We now have some promising signs on trade and geopolitical issues and the Fed is still set to cut next week, while the ECB is expected to cut tonight.

What could possibly go wrong?

Commodities

Spot Metals,Minerals & Energy Futures
Gold (oz) 1496.90 + 11.30 0.76%
Silver (oz) 18.09 + 0.09 0.50%
Copper (lb) 2.60 – 0.01 – 0.48%
Aluminium (lb) 0.81 + 0.01 1.28%
Lead (lb) 0.95 – 0.01 – 0.64%
Nickel (lb) 8.10 – 0.08 – 1.03%
Zinc (lb) 1.05 – 0.00 – 0.44%
West Texas Crude 55.97 – 1.90 – 3.28%
Brent Crude 61.02 – 1.75 – 2.79%
Iron Ore (t) futures 95.50 + 2.30 2.47%

This may have been the question asked by gold traders last night as the gold price stopped plunging in the risk-on trade and jumped back US$11/oz, despite the greenback rising 0.3%. Bond yields also stabilised after their two-day surge, which probably helped.

Adding to weakness in oil prices, beyond easing tensions, was the usual US weekly crude inventory lottery which went the wrong way.

The greenback appeared to impact base metals but not iron ore.

Having jumped up a cent or so, the Aussie is now back to playing rabbit in the headlights at US$0.6860.

Today

The SPI Overnight closed up 26 points or 0.4%.

US CPI data are out tonight but all focus will be on the ECB meeting.

Synlait Milk ((SM1)) reports earnings today and Whitehaven Coal hosts an investor day.

There’s a long list of ex-divs today, which includes Breville Group ((BRG)), Flight Centre ((FLT)), IOOF Holdings ((IFL)), and nickel exposures Independence Group ((IGO)), Western Areas ((WSA)) and South32 ((S32)).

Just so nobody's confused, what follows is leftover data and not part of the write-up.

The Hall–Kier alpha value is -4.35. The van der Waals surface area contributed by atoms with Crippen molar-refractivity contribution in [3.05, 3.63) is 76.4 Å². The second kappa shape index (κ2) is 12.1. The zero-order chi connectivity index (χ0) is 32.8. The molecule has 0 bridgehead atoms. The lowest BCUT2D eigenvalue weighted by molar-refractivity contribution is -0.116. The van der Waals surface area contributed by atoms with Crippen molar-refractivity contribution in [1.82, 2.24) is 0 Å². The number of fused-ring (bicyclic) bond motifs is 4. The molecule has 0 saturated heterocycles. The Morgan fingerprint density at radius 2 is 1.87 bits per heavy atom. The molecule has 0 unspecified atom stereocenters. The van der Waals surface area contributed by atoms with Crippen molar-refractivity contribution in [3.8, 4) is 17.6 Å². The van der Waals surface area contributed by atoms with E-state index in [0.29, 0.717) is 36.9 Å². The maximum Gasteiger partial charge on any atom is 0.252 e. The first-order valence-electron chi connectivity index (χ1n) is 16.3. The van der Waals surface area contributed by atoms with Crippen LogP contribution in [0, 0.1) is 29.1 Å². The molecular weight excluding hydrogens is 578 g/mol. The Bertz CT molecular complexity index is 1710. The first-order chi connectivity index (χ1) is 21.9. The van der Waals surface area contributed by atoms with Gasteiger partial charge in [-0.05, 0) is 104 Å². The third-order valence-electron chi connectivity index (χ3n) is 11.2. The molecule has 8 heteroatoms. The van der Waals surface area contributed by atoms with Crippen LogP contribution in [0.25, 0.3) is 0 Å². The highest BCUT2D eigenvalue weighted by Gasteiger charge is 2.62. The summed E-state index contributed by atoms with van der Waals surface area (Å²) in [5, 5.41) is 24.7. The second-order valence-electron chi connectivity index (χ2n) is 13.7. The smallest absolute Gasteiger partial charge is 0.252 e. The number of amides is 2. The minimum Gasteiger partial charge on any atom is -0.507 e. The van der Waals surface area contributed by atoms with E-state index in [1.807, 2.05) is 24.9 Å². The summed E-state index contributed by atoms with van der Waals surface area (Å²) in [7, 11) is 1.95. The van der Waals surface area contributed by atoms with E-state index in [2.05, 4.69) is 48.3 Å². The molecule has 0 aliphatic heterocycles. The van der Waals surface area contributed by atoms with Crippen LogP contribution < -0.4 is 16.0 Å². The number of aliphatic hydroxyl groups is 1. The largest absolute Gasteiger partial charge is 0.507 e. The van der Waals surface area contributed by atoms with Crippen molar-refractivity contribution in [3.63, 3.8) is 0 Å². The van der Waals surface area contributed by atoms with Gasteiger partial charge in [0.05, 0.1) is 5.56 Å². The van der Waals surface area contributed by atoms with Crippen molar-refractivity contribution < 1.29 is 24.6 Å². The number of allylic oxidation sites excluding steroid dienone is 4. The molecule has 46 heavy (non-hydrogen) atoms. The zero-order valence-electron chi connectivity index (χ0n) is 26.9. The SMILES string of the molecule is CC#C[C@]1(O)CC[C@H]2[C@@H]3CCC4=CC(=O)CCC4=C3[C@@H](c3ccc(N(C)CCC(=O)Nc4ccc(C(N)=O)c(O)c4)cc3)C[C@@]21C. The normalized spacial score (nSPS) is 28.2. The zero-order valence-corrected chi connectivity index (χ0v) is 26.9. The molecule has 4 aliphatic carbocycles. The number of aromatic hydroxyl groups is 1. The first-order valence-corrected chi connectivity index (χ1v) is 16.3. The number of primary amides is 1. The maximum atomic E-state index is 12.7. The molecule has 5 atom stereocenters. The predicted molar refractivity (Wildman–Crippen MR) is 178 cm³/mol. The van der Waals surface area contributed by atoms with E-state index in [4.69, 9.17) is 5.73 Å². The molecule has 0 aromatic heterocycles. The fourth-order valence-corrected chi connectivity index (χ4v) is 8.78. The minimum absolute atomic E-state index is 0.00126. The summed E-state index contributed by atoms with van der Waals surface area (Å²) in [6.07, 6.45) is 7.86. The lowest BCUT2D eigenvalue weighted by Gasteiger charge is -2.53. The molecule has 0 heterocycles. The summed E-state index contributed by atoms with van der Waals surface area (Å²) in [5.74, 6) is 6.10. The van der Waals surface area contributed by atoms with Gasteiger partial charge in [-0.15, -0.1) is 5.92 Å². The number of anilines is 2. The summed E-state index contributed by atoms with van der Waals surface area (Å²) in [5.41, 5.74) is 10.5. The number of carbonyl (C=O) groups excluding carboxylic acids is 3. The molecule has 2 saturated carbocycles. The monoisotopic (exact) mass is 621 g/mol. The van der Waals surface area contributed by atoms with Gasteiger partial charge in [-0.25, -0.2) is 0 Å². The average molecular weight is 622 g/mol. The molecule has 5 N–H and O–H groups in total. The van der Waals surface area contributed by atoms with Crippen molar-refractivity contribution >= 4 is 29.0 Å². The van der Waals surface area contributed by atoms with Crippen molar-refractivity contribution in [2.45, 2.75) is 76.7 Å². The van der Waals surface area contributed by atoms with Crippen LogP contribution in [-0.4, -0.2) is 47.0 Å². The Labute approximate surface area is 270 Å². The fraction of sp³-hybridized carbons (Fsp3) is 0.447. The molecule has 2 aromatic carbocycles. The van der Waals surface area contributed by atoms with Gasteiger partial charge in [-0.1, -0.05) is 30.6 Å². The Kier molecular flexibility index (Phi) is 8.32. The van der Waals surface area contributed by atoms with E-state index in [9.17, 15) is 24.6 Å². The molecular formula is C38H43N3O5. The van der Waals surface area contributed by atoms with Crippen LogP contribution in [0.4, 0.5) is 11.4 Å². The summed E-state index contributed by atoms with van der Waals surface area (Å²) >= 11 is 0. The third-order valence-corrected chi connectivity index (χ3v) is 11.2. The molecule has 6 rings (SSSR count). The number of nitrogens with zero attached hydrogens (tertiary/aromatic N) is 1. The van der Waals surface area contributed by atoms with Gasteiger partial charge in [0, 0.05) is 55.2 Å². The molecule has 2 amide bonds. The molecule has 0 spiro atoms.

The Australian share market over the past thirty days…

BROKER RECOMMENDATION CHANGES PAST THREE TRADING DAYS
BPT BEACH ENERGY Downgrade to Neutral from Buy Citi
MGR MIRVAC Upgrade to Buy from Neutral Citi
RHC RAMSAY HEALTH CARE Upgrade to Buy from Neutral Citi
SXY SENEX ENERGY Downgrade to Neutral from Buy/High Risk Citi
TPM TPG TELECOM Upgrade to Neutral from Sell UBS
VCX VICINITY CENTRES Downgrade to Underperform from Neutral Macquarie
Greg Peel

About Greg Peel

Greg Peel joined Macquarie Bank in 1986 and acquired trading experience in equities, currency, fixed income and commodities derivatives, ultimately being appointed director of equity derivatives trading. He later published In With The Smart Money (a plain English guide to the mysterious world of financial markets and derivatives) and acted as a consultant to boutique investment funds. In 2004 Greg joined FNArena as a contributing writer. He is now a director and principal of the company. Greg compliments the journalistic background of the FNArena team with lengthy experience as a financial markets proprietary trader.